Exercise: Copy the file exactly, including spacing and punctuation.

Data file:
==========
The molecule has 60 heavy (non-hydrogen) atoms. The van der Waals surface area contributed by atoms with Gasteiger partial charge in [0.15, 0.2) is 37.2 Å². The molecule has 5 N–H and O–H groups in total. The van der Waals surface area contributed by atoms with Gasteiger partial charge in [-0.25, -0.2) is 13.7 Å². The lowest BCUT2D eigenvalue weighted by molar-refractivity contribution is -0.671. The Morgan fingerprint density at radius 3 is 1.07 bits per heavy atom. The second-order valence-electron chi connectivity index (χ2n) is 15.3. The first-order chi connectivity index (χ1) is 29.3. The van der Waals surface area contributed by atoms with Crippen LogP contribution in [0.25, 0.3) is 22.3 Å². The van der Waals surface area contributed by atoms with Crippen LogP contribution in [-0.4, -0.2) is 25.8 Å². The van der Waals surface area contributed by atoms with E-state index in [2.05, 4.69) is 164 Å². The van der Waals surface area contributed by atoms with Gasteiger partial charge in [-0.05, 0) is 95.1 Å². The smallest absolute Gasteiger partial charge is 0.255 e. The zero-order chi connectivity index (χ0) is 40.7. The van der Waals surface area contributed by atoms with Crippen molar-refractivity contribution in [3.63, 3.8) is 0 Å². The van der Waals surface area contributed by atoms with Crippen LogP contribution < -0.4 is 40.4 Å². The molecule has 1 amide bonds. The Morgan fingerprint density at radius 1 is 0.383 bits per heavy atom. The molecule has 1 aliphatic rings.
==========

The molecule has 60 heavy (non-hydrogen) atoms. The van der Waals surface area contributed by atoms with Gasteiger partial charge in [0.15, 0.2) is 37.2 Å². The molecule has 5 N–H and O–H groups in total. The van der Waals surface area contributed by atoms with Gasteiger partial charge in [-0.25, -0.2) is 13.7 Å². The lowest BCUT2D eigenvalue weighted by molar-refractivity contribution is -0.671. The Morgan fingerprint density at radius 3 is 1.07 bits per heavy atom. The second-order valence-electron chi connectivity index (χ2n) is 15.3. The first-order chi connectivity index (χ1) is 29.3. The van der Waals surface area contributed by atoms with Crippen LogP contribution in [0.25, 0.3) is 22.3 Å². The van der Waals surface area contributed by atoms with Crippen LogP contribution in [-0.4, -0.2) is 25.8 Å². The van der Waals surface area contributed by atoms with E-state index in [2.05, 4.69) is 164 Å². The van der Waals surface area contributed by atoms with Gasteiger partial charge in [-0.05, 0) is 95.1 Å². The smallest absolute Gasteiger partial charge is 0.255 e. The zero-order chi connectivity index (χ0) is 40.7. The van der Waals surface area contributed by atoms with Crippen molar-refractivity contribution in [3.63, 3.8) is 0 Å². The van der Waals surface area contributed by atoms with Crippen LogP contribution < -0.4 is 40.4 Å². The molecule has 1 amide bonds. The Morgan fingerprint density at radius 1 is 0.383 bits per heavy atom. The molecule has 1 aliphatic rings.